A class of developmental membrane electrolyte materials for methanol/air and hydrogen/air fuel cells is exemplified by a composite of (1) a melt-processable polymer [in particular, poly(vinylidene fluoride) (PVDF)] and (2) a solid proton conductor (in particular, cesium hydrogen sulfate). In comparison with previously tested membrane electrolyte materials, including those described in the two preceding articles, these developmental materials offer potential advantages of improved performance, lower cost, and greater amenability to manufacturing of fuel cells.

The Electrical Conductivities of polymer/solid electrolyte composites made of various proportions of the same polymer and solid electrolyte were measured by an ac-impedance method at a temperature of 130°C.

A principal limitation on the utility of the previously tested membrane electrolyte materials is that they must be hydrated to be able to conduct protons. This requirement translates to a maximum allowable operating temperature of about 90°C, and the presence of water in the polymer matrices undesirably gives rise to high permeability by methanol. It would be desirable to reduce permeability by methanol to increase cell performance and fuel-utilization efficiency, and it would be desirable to operate fuel cells at temperatures as high as 140°C to increase their tolerance to carbon monoxide from reformate streams. Therefore, what are needed are membrane materials that conduct protons in the absence of water.

In a composite material of the type undergoing development, the polymer serves as a matrix to support the solid proton conductor. In cesium hydrogen sulfate, proton conduction occurs by a mechanism that does not depend on water. At room temperature, the protons are in a bound state and so there is little or no proton conduction. However, as the temperature rises past 130°C and toward a value between 135 and 145°C, the cesium hydrogen sulfate undergoes a phase transition to a state in which the hydrogen ions have a significant amount of mobility; that is, the material becomes a proton conductor. The conductivity can be as high as 0.1 Ω–1cm–1 — of the order of the conductivities of the previously tested membrane electrolyte materials.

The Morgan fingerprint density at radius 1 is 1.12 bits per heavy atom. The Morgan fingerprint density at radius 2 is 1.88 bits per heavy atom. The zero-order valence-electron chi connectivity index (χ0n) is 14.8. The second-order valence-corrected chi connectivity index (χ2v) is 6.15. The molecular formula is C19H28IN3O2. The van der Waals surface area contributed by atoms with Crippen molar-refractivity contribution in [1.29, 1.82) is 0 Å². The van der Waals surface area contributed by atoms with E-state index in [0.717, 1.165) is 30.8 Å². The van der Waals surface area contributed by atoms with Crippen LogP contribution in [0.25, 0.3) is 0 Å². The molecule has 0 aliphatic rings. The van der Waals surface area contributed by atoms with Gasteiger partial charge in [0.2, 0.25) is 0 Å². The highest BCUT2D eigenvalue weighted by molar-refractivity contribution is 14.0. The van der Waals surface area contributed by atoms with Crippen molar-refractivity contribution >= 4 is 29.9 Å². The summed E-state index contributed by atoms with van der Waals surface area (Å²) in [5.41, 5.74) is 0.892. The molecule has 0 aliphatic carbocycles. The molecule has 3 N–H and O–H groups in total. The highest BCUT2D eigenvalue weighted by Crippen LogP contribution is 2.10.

Some experimental polymer/solid electrolyte membranes have been fabricated by mixing PVDF and cesium hydrogen sulfate powders and pressing the mixtures in a die at temperatures between 160 and 190°C. Other experimental membranes were prepared by forming slurries of the powder mixtures in organic solvents, casting the slurries on a plate, allowing the slurries to dry, and then hot pressing the slurries. The figure shows the logarithms of electrical conductivities of these membranes as a function of composition. At the time of reporting the information for this article, it was anticipated that these membranes would be used to fabricate membrane/electrolyte assemblies for testing in fuel cells.

This work was done by Sekharipuram Narayanan, Sossina Haile, Dane Boysen, and Calum Chisholm of Caltech for NASA’s Jet Propulsion Laboratory.

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Refer to NPO-20645, volume and number of this NASA Tech Briefs issue, and the page number.